A review of crustacean sensitivity to high amplitude underwater noise: Data needs for effective risk assessment in relation to UK commercial species

Journal Article

Title: A review of crustacean sensitivity to high amplitude underwater noise: Data needs for effective risk assessment in relation to UK commercial species
Publication Date:
July 01, 2016
Journal: Marine Pollution Bulletin
Volume: 108
Issue: 1-2
Pages: 5-11
Publisher: Elsevier
Stressor:

Document Access

Website: External Link
Attachment: Access File
(317 KB)

Citation

Edmonds, N.; Firmin, C.; Goldsmith, D.; Faulkner, R.; Wood, T. (2016). A review of crustacean sensitivity to high amplitude underwater noise: Data needs for effective risk assessment in relation to UK commercial species. Marine Pollution Bulletin, 108(1-2), 5-11.
Abstract: 

High amplitude anthropogenic noise is associated with adverse impacts among a variety of organisms but detailed species-specific knowledge is lacking in relation to effects upon crustaceans. Brown crab (Cancer pagurus), European lobster (Homarus gammarus) and Norway lobster (Nephrops norvegicus) together represent the most valuable commercial fishery in the UK (Defra, 2014). Critical evaluation of literature reveals physiological sensitivity to underwater noise among N. norvegicus and closely related crustacean species, including juvenile stages. Current evidence supports physiological sensitivity to local, particle motion effects of sound production in particular. Derivation of correlative relationships between the introduction of high amplitude impulsive noise and crustacean distribution/abundance is hindered by the coarse resolution of available data at the present time. Future priorities for research are identified and argument for enhanced monitoring under current legislative frameworks outlined.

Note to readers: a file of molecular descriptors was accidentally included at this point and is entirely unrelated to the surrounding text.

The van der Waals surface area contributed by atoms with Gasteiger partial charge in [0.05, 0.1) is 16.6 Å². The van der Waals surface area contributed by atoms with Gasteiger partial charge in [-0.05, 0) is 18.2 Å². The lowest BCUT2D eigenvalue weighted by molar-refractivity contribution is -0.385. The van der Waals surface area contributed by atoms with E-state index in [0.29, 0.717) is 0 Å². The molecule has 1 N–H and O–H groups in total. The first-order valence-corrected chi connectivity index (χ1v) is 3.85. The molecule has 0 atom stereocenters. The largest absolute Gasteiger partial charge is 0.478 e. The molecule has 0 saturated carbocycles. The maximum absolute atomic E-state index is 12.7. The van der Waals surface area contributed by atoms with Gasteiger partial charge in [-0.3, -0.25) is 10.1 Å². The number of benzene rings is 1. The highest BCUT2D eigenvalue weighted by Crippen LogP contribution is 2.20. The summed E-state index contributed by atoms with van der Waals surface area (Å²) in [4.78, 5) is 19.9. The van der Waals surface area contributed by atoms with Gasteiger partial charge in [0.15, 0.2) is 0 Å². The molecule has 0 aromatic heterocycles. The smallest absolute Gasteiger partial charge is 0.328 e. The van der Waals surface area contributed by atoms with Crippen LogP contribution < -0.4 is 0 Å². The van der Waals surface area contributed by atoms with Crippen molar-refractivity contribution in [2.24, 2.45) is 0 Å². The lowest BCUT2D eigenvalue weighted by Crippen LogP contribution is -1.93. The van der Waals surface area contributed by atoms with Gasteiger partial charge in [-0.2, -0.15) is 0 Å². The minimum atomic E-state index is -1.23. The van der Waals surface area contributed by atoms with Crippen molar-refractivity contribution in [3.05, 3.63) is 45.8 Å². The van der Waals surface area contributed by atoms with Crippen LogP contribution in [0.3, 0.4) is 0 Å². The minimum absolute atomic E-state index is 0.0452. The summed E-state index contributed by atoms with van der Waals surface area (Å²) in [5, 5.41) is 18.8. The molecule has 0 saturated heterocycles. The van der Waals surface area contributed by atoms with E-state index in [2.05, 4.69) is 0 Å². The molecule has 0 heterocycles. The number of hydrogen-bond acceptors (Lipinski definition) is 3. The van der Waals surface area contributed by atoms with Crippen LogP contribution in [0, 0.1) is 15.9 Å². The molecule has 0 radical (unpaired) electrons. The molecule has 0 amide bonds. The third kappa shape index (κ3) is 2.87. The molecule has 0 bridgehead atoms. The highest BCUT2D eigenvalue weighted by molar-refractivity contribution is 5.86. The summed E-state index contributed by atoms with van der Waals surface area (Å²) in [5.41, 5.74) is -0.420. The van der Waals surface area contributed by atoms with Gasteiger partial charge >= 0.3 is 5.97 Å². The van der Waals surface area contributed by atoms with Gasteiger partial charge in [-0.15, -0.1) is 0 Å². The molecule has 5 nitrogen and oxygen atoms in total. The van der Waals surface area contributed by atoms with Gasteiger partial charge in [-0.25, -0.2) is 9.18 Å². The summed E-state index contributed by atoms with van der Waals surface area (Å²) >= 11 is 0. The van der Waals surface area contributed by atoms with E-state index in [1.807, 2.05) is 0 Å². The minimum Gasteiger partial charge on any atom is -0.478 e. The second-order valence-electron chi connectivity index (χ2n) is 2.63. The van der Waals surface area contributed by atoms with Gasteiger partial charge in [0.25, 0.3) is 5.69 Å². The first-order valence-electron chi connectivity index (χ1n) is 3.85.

Highlights:

  • Marine crustaceans detect, produce and respond to sound.
  • Crustacean sound sensitivity is restricted to particle motion.
  • Sound sensitivity of commercial UK crustaceans is unknown.
  • Licencing bodies do not capture detailed spatio-temporal noise introduction data.
  • Landings cannot be correlated with sound introduction given course data resolution.
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